• Elmadani, Manar; Khan, Suleiman; Tenhunen, Olli; Magga, Johanna; Aittokallio, Tero; Wennerberg, Krister; Kerkelä, Risto (2019)
    Background-Small molecule kinase inhibitors (KIs) are a class of agents currently used for treatment of various cancers. Unfortunately, treatment of cancer patients with some of the KIs is associated with cardiotoxicity, and there is an unmet need for methods to predict their cardiotoxicity. Here, we utilized a novel computational method to identify protein kinases crucial for cardiomyocyte viability. Methods and Results-One hundred forty KIs were screened for their toxicity in cultured neonatal cardiomyocytes. The kinase targets of KIs were determined based on integrated data from binding assays. The key kinases mediating the toxicity of KIs to cardiomyocytes were identified by using a novel machine learning method for target deconvolution that combines the information from the toxicity screen and from the kinase profiling assays. The top kinases identified by the model were phosphoinositide 3-kinase catalytic subunit alpha, mammalian target of rapamycin, and insulin-like growth factor 1 receptor. Knockdown of the individual kinases in cardiomyocytes confirmed their role in regulating cardiomyocyte viability. Conclusions-Combining the data from analysis of KI toxicity on cardiomyocytes and KI target profiling provides a novel method to predict cardiomyocyte toxicity of KIs.
  • Jaiswal, Alok; Peddinti, Gopal; Akimov, Yevhen; Wennerberg, Krister; Kuznetsov, Sergey; Tang, Jing; Aittokallio, Tero (2017)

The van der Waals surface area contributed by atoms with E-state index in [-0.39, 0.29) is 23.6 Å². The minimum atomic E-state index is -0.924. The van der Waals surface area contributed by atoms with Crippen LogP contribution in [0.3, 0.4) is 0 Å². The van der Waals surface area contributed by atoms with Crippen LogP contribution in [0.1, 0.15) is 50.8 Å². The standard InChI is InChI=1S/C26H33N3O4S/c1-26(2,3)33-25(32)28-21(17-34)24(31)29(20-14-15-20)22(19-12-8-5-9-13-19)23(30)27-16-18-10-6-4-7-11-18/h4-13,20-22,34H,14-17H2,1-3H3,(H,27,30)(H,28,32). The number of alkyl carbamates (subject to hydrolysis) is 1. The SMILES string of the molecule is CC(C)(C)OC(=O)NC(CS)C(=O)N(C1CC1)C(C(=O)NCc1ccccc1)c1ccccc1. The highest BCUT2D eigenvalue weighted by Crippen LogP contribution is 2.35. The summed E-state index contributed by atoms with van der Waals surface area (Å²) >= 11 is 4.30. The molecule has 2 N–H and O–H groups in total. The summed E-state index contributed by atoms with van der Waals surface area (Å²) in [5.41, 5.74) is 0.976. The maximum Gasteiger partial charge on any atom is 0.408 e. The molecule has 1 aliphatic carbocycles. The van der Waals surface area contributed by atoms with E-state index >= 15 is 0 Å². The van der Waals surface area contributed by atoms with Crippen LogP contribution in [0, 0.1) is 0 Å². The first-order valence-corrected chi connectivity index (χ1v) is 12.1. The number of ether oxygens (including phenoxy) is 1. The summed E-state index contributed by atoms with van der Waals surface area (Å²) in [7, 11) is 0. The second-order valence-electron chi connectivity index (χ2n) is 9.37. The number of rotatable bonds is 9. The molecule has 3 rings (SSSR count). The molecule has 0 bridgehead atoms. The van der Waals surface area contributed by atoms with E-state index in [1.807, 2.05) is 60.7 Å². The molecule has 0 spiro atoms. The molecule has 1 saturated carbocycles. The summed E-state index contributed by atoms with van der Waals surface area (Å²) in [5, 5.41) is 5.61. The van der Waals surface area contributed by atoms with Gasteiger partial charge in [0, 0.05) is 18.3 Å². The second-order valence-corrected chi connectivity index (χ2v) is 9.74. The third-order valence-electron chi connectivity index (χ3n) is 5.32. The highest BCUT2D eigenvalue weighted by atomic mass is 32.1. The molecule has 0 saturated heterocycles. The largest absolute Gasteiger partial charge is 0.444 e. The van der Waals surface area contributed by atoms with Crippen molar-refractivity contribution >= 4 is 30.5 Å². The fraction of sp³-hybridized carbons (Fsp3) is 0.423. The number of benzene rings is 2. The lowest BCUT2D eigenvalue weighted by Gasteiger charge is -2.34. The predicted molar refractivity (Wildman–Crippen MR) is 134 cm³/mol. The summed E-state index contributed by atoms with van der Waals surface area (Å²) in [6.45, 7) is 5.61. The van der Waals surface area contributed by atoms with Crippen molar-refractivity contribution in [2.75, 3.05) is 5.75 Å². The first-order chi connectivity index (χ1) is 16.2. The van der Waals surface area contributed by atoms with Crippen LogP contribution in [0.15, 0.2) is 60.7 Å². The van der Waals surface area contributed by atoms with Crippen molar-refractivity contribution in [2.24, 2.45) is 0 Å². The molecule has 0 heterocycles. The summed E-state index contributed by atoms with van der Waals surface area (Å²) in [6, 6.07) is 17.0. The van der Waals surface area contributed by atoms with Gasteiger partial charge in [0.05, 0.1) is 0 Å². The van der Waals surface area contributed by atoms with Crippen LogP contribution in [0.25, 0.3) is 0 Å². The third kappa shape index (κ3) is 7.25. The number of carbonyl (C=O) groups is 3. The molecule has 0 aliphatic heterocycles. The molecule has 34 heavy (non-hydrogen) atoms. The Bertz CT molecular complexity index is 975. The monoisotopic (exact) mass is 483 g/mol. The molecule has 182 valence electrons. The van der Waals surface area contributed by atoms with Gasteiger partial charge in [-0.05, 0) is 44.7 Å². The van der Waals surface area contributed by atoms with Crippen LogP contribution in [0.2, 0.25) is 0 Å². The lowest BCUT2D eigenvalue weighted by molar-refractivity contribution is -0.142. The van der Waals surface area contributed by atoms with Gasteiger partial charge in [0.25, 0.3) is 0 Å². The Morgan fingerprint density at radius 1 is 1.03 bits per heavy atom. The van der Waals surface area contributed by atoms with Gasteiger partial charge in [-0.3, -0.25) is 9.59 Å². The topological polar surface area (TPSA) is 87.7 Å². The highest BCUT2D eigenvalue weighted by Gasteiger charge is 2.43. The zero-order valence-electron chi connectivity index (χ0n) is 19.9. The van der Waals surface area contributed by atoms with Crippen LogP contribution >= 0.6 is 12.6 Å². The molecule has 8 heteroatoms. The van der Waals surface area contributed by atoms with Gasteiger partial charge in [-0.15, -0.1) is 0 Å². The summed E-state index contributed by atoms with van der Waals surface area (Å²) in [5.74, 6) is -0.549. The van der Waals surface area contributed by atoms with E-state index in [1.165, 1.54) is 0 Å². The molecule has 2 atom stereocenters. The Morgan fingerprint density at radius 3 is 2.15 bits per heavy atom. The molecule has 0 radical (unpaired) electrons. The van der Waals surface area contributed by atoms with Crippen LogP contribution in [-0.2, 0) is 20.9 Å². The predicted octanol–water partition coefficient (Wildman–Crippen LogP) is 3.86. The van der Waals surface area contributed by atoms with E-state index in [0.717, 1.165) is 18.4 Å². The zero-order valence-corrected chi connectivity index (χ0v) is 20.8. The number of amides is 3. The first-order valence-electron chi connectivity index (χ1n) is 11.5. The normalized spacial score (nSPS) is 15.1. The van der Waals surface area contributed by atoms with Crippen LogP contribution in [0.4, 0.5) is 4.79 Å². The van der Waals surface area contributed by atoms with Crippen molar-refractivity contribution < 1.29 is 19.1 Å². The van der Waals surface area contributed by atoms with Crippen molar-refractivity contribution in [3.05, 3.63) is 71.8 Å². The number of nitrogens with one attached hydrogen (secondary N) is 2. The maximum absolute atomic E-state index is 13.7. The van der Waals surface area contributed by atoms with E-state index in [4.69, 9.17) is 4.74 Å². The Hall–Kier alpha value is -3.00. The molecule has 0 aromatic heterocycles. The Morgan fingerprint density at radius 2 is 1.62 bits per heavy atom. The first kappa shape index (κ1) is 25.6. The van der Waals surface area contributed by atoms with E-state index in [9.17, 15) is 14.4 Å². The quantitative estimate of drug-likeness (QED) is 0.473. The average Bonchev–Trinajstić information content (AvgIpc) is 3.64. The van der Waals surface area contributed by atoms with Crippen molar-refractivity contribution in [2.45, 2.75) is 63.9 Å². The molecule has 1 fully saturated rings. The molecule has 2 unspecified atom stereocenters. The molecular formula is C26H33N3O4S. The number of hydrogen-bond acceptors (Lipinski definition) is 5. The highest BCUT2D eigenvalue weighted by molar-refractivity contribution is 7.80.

Background: Genome-wide loss-of-function profiling is widely used for systematic identification of genetic dependencies in cancer cells; however, the poor reproducibility of RNA interference (RNAi) screens has been a major concern due to frequent off-target effects. Currently, a detailed understanding of the key factors contributing to the sub-optimal consistency is still a lacking, especially on how to improve the reliability of future RNAi screens by controlling for factors that determine their off-target propensity. Methods: We performed a systematic, quantitative analysis of the consistency between two genome-wide shRNA screens conducted on a compendium of cancer cell lines, and also compared several gene summarization methods for inferring gene essentiality from shRNA level data. We then devised novel concepts of seed essentiality and shRNA family, based on seed region sequences of shRNAs, to study in-depth the contribution of seed-mediated off-target effects to the consistency of the two screens. We further investigated two seed-sequence properties, seed pairing stability, and target abundance in terms of their capability to minimize the off-target effects in post-screening data analysis. Finally, we applied this novel methodology to identify genetic interactions and synthetic lethal partners of cancer drivers, and confirmed differential essentiality phenotypes by detailed CRISPR/Cas9 experiments. Results: Using the novel concepts of seed essentiality and shRNA family, we demonstrate how genome-wide loss-of-function profiling of a common set of cancer cell lines can be actually made fairly reproducible when considering seed-mediated off-target effects. Importantly, by excluding shRNAs having higher propensity for off-target effects, based on their seed-sequence properties, one can remove noise from the genome-wide shRNA datasets. As a translational application case, we demonstrate enhanced reproducibility of genetic interaction partners of common cancer drivers, as well as identify novel synthetic lethal partners of a major oncogenic driver, PIK3CA, supported by a complementary CRISPR/Cas9 experiment. Conclusions: We provide practical guidelines for improved design and analysis of genome-wide loss-of-function profiling and demonstrate how this novel strategy can be applied towards improved mapping of genetic dependencies of cancer cells to aid development of targeted anticancer treatments.